1. This is an interpleader suit brought by the Bombay Steam Navigation Company to determine the question of title to 135 bales of cotton in their hands. The first defendant firm claimed that they were entitled to stop the goods in transit as the unpaid vendors of the consignee, the third defendant. The second defendants claimed delivery as the holder of the;railway receipts given by the Madras and Southern Mahratta Railway Company for the goods which had been endorsed to the second defendants by the consignee to secure an advance of Rs. 15,000.
2. Ramdas Vithaldas Durbar and Jivraj Vussonjee, the partners in the first defendants' firm, were carrying on business as commission agents at Bagalkote in the Bijapur District.
3. Defendants 3 and 4 were carrying on business in cotton at Bombay, Bagalkote and other places.
4. At Bagalkote the cotton season commences in April and continues till August. There were business transactions in 1909 and 1910 between the first defendants and defendants 3 and 4, but I am not concerned with those.
5. At the commencement of the cotton season in April 1911 the defendant 4 went to Bagalkote and the nature of the dealings which ensued between him and the first defendants was as follows :-
Defendant 4 selected the cotton he wished to purchase. The first defendants paid for the cotton and took delivery. The cotton was ginned and pressed at the factory of Ramdas Vithaldas and then consigned by the first defendants to defendant 3 in Bombay. The railway receipts given by the Railway company were handed over to defendant 4 who despatched them to defendant 3. From time to time defendant 4 drew hundis payable at sight on defendant 3, which he gave to the first defendants; the first defendants sold the hundis to shroffs in Bagalkote who sent the hundis to their Bombay correspondents for collection.
6. During the season 1911 cotton to the value of over Rs 4, 16,000 was thus purchased by the first defendants on account of the defendants 3 and 4.
7. First defendants charged a small commission for their services which amounted to Rs. 1200 or 1300, and in addition ginning and pressing charges were payable to Ramdas Vithaldas. The 135 bales in suit formed part of 503 bales which the first defendants sought to stop in transit by their telegram of the 5th August to the plaintiffs.
8. The following railway receipts had been given by the. railway company for these bales. Railway receipts for 119 bales dated the 20th July; railway receipts for 74 bales dated the 22nd July; railway receipts for 73 bales dated the 24th July; railway receipts for 100 and 35 bales dated the 28th July; railway receipts for 102 bales dated the 2nd August. Of these consignments, the first two lots had already been delivered before the telegram of the 5th August was received. The lot of 73 bales formed the subject matter of suit 670 of 1911. The 135 bales are the subject-matter of this suit.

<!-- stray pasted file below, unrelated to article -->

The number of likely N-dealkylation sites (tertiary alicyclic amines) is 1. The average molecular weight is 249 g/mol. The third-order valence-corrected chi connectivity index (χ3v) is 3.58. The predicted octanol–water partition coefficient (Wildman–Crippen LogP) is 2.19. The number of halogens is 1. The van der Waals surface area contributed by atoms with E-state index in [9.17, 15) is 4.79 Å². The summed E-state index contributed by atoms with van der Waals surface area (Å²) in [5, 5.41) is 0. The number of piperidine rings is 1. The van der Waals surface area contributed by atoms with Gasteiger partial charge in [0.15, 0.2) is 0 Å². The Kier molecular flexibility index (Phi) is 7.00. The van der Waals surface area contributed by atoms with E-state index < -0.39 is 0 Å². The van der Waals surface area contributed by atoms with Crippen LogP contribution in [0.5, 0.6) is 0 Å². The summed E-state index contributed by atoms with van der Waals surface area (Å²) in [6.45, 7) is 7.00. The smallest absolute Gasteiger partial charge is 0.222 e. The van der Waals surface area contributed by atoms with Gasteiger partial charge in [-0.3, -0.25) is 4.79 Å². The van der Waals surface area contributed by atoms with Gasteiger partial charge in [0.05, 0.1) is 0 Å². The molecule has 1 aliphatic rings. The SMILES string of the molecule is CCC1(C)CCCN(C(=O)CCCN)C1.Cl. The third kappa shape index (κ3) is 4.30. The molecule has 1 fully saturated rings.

9. The railway receipt for the 102 bales was endorsed back to the first defendants by the third defendant.
10. First defendants sent the telegram of the 5th August because they heard that the hundis drawn by defendant, 4 were not being met on presentation.
11. On the 5th August the following hundis drawn by defendant 4 had been presented to defendant 3 in Bombay and had not been paid.
12. Hundi for Rs. 1,500 dated the 25th July, Ext. A. Hundi for Rs. 1,000 dated the 26th July, Ext. B. Hundis for Rs. 10,200 dated the 27th July, Ext. C. Hundi for Rs. 5, 200 dated the 28th July, Ext. D.
13. The persons who presented the hundis were told to come again in a few days. After the 5th August Jivraj Vussonji came to Bombay and the hundis were formally protested.
14. The case has been very much complicated by the fact that defendants 2 and defendants 3 and 4 have appeared separately and resisted the claim of the first defendants to stop the goods on different grounds. It will be simplest to decide first between the first defendants and defendants 3 and 4 whether the first defendants were entitled to stop the goods, and if this is decided in favour of the first defendants to consider next whether the first defendants are bound to satisfy the claim of the second defendants under Section 103 of the Indian Contract Act before they can get possession of the goods.
15. On the first question the first defendants claim that they had a right to stop the goods if the hundis drawn by defendant 4 were not honoured on presentation. It is admitted that the first defendants were not sellers within the meaning of Section 99 of the Contract Act, but that Act is not exhaustive and cannot deprive the first defendants of any rights which they had at common law. In the Great Indian Peninsula Railway Company v. Hanmandas ILR (1889) 14 Bom. 57 the consignors were acting in exactly the same manner as the first defendants in this case, and they were held entitled to stop the goods before delivery.